Since the panel is now officially dubbed a “Lost Season Four” panel, we can surely expect major revelations about what the flash forward sequence will mean for the temporal devices of the show, and possibly even get a few words on where some of the characters journeys are going.
One rumor that has crept from some dark corner of the Internet is that the Lost gang will be premiering the first episode of the long awaited Mobisodes. The Lost Mobisodes will apparently feature primary cast members captured in candid moments, with fragments of a revealing underlying bit of mythology mixed in.
The Lost season four panel will take place on July 26, at 5:00pm est.
Ausiello: I'd say that Carlton Cuse also revealed that, much like Seasons 1-3, Season 4 will have an overarching theme. "The first season was really about landing on the island and realizing they’re not going to be rescued right away, the second season is about the hatch, this season was about the Others, and next season, well, we’ll talk about that later. But it’ll definitely have a theme [with a] beginning, a middle and an end."
|Season three of "Lost" focused on the relationship between the plane crash survivors—played by such actors as Naveen Andrews, Josh Holloway and Evangeline Lilly—and the Others. "Lost's" producers promise a showdown between the survivors and the Others in the May 23 season finale. |
(Mario Perez/ABC )
Updated 9/28/2006 10:37 PM ET
By Bill Keveney, USA TODAY
BURBANK, Calif. — Lost's second-season finale — "Live Together, Die Alone" — might be a good motto for the men who wrote it. Longtime friends and executive producers Carlton Cuse and Damon Lindelof are at the center of the success of the third-season ABC drama (which returns Wednesday at 9 ET/PT). Their spinning of the tale of plane-crash survivors in an isolated world, and their miserly parceling out of clues to the island's mysteries, enthrall millions.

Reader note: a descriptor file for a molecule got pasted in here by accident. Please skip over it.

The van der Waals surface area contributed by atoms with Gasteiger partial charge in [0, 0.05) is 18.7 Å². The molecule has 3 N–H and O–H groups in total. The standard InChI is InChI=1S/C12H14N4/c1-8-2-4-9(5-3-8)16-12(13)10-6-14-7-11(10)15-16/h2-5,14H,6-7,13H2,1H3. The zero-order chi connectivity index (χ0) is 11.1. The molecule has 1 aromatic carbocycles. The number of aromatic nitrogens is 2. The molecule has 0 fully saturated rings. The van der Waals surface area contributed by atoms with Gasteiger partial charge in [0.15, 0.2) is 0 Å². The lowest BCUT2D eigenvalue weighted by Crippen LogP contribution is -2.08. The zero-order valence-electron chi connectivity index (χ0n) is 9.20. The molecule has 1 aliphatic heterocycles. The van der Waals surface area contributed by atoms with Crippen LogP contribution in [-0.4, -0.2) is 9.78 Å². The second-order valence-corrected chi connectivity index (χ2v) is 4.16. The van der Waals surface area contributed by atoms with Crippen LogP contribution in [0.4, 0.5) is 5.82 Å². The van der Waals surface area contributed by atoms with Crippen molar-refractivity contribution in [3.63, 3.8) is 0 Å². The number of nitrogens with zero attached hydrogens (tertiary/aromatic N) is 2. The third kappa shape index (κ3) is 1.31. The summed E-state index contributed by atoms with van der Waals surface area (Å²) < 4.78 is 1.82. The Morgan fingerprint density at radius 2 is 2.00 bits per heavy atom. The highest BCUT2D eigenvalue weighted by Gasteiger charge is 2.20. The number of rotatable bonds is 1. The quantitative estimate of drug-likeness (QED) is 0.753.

The creative partnership — forged by a call to Cuse when Lost's co-creator J.J. Abrams had to ease away to direct Mission: Impossible III— works because of, rather than despite, their contrasts on many levels.
Cuse, 47, who gave Lindelof his first TV writing job on Nash Bridges, is the mentor — tall, wearing a crisp oxford shirt and jeans, with an authoritative voice made for voice-overs. Lindelof, in Cuse's office as they review a script, is younger (33) and shorter — the protégé in jeans, purple T-shirt and Yankees cap. He has what he calls a "hyperbolic" nature, tempered by Cuse's calm.
Cuse, father of three, is the early bird, ticking off his tasks as the sun rises. Night owl Lindelof, sleep-deprived as a new first-time father, works in the wee hours. Both write, frequently together.
Lindelof enjoys spending three hours breaking down scenes in the editing room. Cuse is the problem solver, working out details with producers in Hawaii, where Lost is shot.
"We have complementary talents," Cuse says. But "we see the show very similarly. There's very little we don't fundamentally agree on, whether it's the direction of the show, the aesthetics or the stories we want to tell people."
The prospect of bringing an island world to life once terrified Lindelof. Now, they both say, the show has become its own entity. Cuse says it guides them like The Force in Star Wars. Lost "is bigger than us," says Lindelof. "It's like, when one of us has an idea, we feel that's what the show wanted us to do."
The Force obviously is with them:
•Lost has achieved cult-worship status, marked by numerous books and fan websites, with broad enough appeal to draw an average 15.4 million viewers (down 4% vs. Season 1) while facing No. 1 American Idol part of last year. It won an Emmy and Golden Globe for best drama; Abrams won a directing Emmy.
•It's the most popular ABC show on iTunes, with more than 8.5 million downloads. Sales of Season 1's DVD have topped 1.6 million copies, trailing only 24's first season among drama series, and the Season 2 set was No. 1 in sales for the first full week of September. This summer, Lost experimented with a multimedia Web hunt called The Lost Experience.
•The series spawned a wave of serialized mysteries that feature large casts, unite strangers or touch on otherworldly elements: Invasion, Surface and Threshold last year; Jericho, Heroes, Vanished and The Nine this fall.
To remain a success, Lindelof and Cuse say they need to make sure the characters come first. So far they've succeeded, says author Stephen King, whose apocalyptic The Stand influenced Lost.
"They're great storytellers," says King, a fan. "Very few TV show creators seem as able to convey the sense of awe the unknown causes in us, and the hold it has on our imaginations."
From conception to sensation
The concept for Lost— an island drama with elements of Castaway and Survivor — was devised late in the 2004-05 development season. Alias' Abrams, skilled in action and suspense, was set to make it. With the time constraints, Lindelof, an up-and-coming writer with an interest in sci-fi and comic books, came on.